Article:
Plummeting Aid Intensifies Crisis in Gaza Amid Ongoing Conflict

The United Nations reports a drastic decrease in humanitarian aid entering Gaza, exacerbated by intensified Israeli military operations. Aid deliveries have fallen by 67% since early May, failing to meet the needs of 2.3 million Palestinians. Critical infrastructure challenges and ongoing conflict continue to hinder relief efforts.

Reuters | Updated: 30-05-2024 02:47 IST | Created: 30-05-2024 02:47 IST
Plummeting Aid Intensifies Crisis in Gaza Amid Ongoing Conflict
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The United Nations, which has warned of famine in Gaza, said on Wednesday the amount of humanitarian aid entering the enclave has dropped by two-thirds since Israel began its military operation in the enclave's southern Rafah region this month. "The amount of food and other aid entering Gaza, already insufficient to meet the soaring needs, has further shrunk since 7 May," the U.N. Office for the Coordination of Humanitarian Affairs (OCHA) said.

A daily average of 58 aid trucks reached Gaza from May 7 to Tuesday, compared with a daily average of 176 aid trucks from April 1 to May 6, OCHA said, a drop of 67%. It said those figures excluded private sector cargo and fuel. The United Nations has long said at least 500 trucks a day of aid and commercial goods need to enter Gaza.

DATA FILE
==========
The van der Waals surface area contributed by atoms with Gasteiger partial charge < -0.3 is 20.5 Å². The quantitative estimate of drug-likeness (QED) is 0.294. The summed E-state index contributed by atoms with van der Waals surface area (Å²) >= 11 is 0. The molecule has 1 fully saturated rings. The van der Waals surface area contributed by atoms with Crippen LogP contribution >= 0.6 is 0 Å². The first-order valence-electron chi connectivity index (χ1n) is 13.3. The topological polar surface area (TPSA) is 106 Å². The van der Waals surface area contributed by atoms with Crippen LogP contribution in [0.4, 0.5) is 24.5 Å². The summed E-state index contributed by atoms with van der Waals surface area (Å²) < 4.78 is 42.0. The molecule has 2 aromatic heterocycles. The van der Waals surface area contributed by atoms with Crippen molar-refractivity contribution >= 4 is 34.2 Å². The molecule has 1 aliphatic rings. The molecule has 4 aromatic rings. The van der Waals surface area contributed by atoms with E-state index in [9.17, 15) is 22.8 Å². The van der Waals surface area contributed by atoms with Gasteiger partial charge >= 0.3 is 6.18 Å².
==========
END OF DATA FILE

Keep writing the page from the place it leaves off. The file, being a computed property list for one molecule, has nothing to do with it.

Since the Israel-Hamas war began nearly eight months ago, aid for 2.3 million Palestinians has primarily entered through two crossings into southern Gaza - the Rafah crossing from Egypt and the Kerem Shalom crossing from Israel. But deliveries were disrupted when Israel stepped up its military operations in Rafah with the stated aim of routing remaining units of Hamas fighters. Egypt closed the Rafah crossing due to the threat posed to humanitarian work but on Friday agreed to temporarily send a backlog of aid and fuel via Kerem Shalom.

Aid shipments have diminished "due to the closure of Rafah crossing, the inability to safely and consistently pick up commodities from the Kerem Shalom crossing and limited deliveries through other entry points," OCHA said. Israel's Deputy U.N. Ambassador Jonathan Miller told the U.N. Security Council on Wednesday that Israel was fighting a war against Hamas, not the civilians of Gaza.

"This is why Israel is committed to facilitating the entry of humanitarian aid into Gaza from every possible point of entry. Despite Hamas rocket fire on the Kerem Shalom crossing, it is fully functional and aid trucks are entering," he said. Aid deliveries by ship from Cyprus to a U.S.-built floating pier in Gaza began on May 17. But the U.S. said on Tuesday that the pier is being temporarily removed after a part broke off.

OCHA said that no aid had entered Gaza from the pier on Monday or Tuesday. While operational, the United Nations transported 137 trucks of aid from the pier, the equivalent of 900 metric tons, a U.N. World Food Programme spokesperson said.

(This story has not been edited by Devdiscourse staff and is auto-generated from a syndicated feed.)

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